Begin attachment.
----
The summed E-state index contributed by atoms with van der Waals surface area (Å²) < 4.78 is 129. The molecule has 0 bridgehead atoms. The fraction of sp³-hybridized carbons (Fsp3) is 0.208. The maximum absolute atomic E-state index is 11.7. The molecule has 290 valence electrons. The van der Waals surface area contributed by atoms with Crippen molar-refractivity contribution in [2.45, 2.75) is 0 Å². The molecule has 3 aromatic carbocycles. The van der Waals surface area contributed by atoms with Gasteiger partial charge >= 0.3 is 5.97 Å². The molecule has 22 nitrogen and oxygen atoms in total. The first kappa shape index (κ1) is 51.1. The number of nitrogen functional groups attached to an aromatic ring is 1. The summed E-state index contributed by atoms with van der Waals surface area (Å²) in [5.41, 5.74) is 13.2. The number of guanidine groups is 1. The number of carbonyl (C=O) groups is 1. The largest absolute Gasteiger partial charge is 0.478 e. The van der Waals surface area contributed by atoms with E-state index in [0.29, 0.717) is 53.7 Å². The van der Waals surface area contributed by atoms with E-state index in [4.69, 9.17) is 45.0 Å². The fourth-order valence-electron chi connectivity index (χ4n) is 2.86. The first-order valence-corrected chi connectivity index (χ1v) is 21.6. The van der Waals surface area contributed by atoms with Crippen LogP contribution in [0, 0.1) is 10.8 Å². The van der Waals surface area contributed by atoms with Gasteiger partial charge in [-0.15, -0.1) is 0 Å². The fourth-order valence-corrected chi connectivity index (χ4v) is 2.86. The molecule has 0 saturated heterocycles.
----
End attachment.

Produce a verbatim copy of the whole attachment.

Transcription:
The summed E-state index contributed by atoms with van der Waals surface area (Å²) < 4.78 is 129. The molecule has 0 bridgehead atoms. The fraction of sp³-hybridized carbons (Fsp3) is 0.208. The maximum absolute atomic E-state index is 11.7. The molecule has 290 valence electrons. The van der Waals surface area contributed by atoms with Crippen molar-refractivity contribution in [2.45, 2.75) is 0 Å². The molecule has 3 aromatic carbocycles. The van der Waals surface area contributed by atoms with Gasteiger partial charge >= 0.3 is 5.97 Å². The molecule has 22 nitrogen and oxygen atoms in total. The first kappa shape index (κ1) is 51.1. The number of nitrogen functional groups attached to an aromatic ring is 1. The summed E-state index contributed by atoms with van der Waals surface area (Å²) in [5.41, 5.74) is 13.2. The number of guanidine groups is 1. The number of carbonyl (C=O) groups is 1. The largest absolute Gasteiger partial charge is 0.478 e. The van der Waals surface area contributed by atoms with E-state index in [0.29, 0.717) is 53.7 Å². The van der Waals surface area contributed by atoms with E-state index in [4.69, 9.17) is 45.0 Å². The fourth-order valence-electron chi connectivity index (χ4n) is 2.86. The first-order valence-corrected chi connectivity index (χ1v) is 21.6. The van der Waals surface area contributed by atoms with Crippen LogP contribution in [0, 0.1) is 10.8 Å². The van der Waals surface area contributed by atoms with Gasteiger partial charge in [-0.15, -0.1) is 0 Å². The fourth-order valence-corrected chi connectivity index (χ4v) is 2.86. The molecule has 0 saturated heterocycles.